Climate Change is impacting everyone around the world. Temperatures are rising, we’re experiencing more severe storms, increased droughts, etc. All of us must do our part to understand what factors cause climate change to happen and to take action to lessen its impact. Many states, cities, countries and companies are creating Climate Action plans to better understand their current impact on the environment, to develop a plan to change behaviors, and to take action to reduce the impact on climate change. There are many ways to stop global warming and climate change but each of us must do our part!
The Game Design Prompt:
To most effectively address climate change, it’s important to design a plan that helps you identify the actions you need to take. There are both small and big actions that each of us can take every day at home, in school, at work and in our community. Design a game focused around the creation of your personal Climate Action Plan. Create a fun way to have your plan come to life through your everyday actions while teaching the many ways to address climate action and make the world a better place.
Being a Climate Action Hero would most closely align with Development Goal #13: Take urgent action to combat climate change and its impacts.
A climate action plan is a strategic document that outlines a collection of measures and policies to reduce greenhouse gas emissions and actively address climate challenges. Things like creating solar grids, stormwater management, and preventative measures can all be part of a climate action plan. CAPs are essential for local governments to tackle climate change, and they work best when the community is involved. There are 3 ways to do this:
Effective CAPs include four key components: emissions neutrality, governance and collaboration, resilience to climate hazards, and inclusivity and benefits.
When it comes to fighting climate change, things can seem hopeless, and so much bigger than we can even comprehend. But taking action works! Here are some things people can and have done that we know works to help save the planet.
As famed American historian Howard Zinn said:
“Revolutionary change does not come as one cataclysmic moment (beware of such moments!) but as an endless succession of surprises, moving zigzag toward a more decent society. We don’t have to engage in grand, heroic actions to participate in the process of change. Small acts, when multiplied by millions of people, can transform the world.” – The Optimism of Uncertainty, The Nation, 2004
Climate Change is an incredibly daunting and pressing issue we all face. But we don’t have to face it alone. These are a few organizations that dedicate themselves to fighting climate change on a collective level.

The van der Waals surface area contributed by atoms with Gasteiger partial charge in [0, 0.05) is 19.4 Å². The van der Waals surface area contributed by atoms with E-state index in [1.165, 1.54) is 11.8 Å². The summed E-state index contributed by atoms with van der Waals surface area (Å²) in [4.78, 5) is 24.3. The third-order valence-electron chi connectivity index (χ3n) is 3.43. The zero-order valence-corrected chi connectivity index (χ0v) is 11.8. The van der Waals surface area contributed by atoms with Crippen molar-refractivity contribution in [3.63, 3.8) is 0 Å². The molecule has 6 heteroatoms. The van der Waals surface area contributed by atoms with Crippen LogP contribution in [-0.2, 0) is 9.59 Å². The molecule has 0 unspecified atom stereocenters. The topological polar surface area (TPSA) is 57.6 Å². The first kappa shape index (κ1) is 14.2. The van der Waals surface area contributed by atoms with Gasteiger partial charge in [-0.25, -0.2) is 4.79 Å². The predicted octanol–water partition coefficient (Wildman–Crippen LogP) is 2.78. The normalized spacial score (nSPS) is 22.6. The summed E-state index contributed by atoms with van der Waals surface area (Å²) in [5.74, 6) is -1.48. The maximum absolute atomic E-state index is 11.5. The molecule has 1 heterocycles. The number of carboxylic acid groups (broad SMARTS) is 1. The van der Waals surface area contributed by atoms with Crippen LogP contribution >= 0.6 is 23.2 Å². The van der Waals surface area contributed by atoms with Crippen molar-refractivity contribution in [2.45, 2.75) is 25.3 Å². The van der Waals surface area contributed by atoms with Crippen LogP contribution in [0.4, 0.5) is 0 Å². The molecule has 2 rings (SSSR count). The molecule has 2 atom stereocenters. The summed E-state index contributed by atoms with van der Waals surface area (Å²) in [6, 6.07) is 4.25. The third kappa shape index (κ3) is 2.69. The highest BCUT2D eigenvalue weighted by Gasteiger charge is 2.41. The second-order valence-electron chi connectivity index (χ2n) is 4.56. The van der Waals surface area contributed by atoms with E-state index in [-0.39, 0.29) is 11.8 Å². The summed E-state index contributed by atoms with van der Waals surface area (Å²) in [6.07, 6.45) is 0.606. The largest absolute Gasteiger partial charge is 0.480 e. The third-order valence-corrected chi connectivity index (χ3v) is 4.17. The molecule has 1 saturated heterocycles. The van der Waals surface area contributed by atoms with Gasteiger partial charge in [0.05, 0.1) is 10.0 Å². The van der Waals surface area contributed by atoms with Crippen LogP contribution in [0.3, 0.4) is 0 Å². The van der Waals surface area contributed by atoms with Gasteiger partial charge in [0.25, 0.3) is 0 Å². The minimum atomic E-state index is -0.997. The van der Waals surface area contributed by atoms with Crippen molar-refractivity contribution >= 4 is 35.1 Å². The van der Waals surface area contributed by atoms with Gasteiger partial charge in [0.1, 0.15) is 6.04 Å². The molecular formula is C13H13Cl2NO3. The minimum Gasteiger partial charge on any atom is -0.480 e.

Classroom Brainstorm (20 min)
Objective: To simulate and prototype a community climate action plan.
UNESCO’s Climate Change Activity (60 min)
Objective: To learn more about each other through sharing personal experiences, knowledge, and feelings concerning climate change.
Start (5 min)
Play a short video showing why climate change education is important to shape sustainable development and how it works in practice. It shows how education can help us understand the causes of climate change. It also gives examples of how teachers and students can get active and address the challenges of climate change. This can be done on a large screen, computer screens, or group together to watch on a mobile phone or tablet.
Climate Change People Search (25 min)
Give every student a copy of appendix 1. Invite students to move around the classroom and join up with someone who can respond in a positive way to one of the items in the handout. Ask them to write the name of the person into the space on the sheet and ask questions of their partner so as to encourage sharing of detail of their experiences and/or feelings. Let the group know that they can only have one positive response from any one person. They must move on to other people to fill in other lines on the handout. Encourage them to complete as much of the handout as possible in the time available but without rushing so they benefit from listening to each other’s stories.
Discussion (20 min)
Lead the group in discussion and reflection on stories they have encountered and write the group’s questions about climate change on the flip chart or board.
Possible discussion questions:
Closing (5 min)
To end the lesson, students quickly summarize their collective feelings about climate change, and what as a class they could do about it.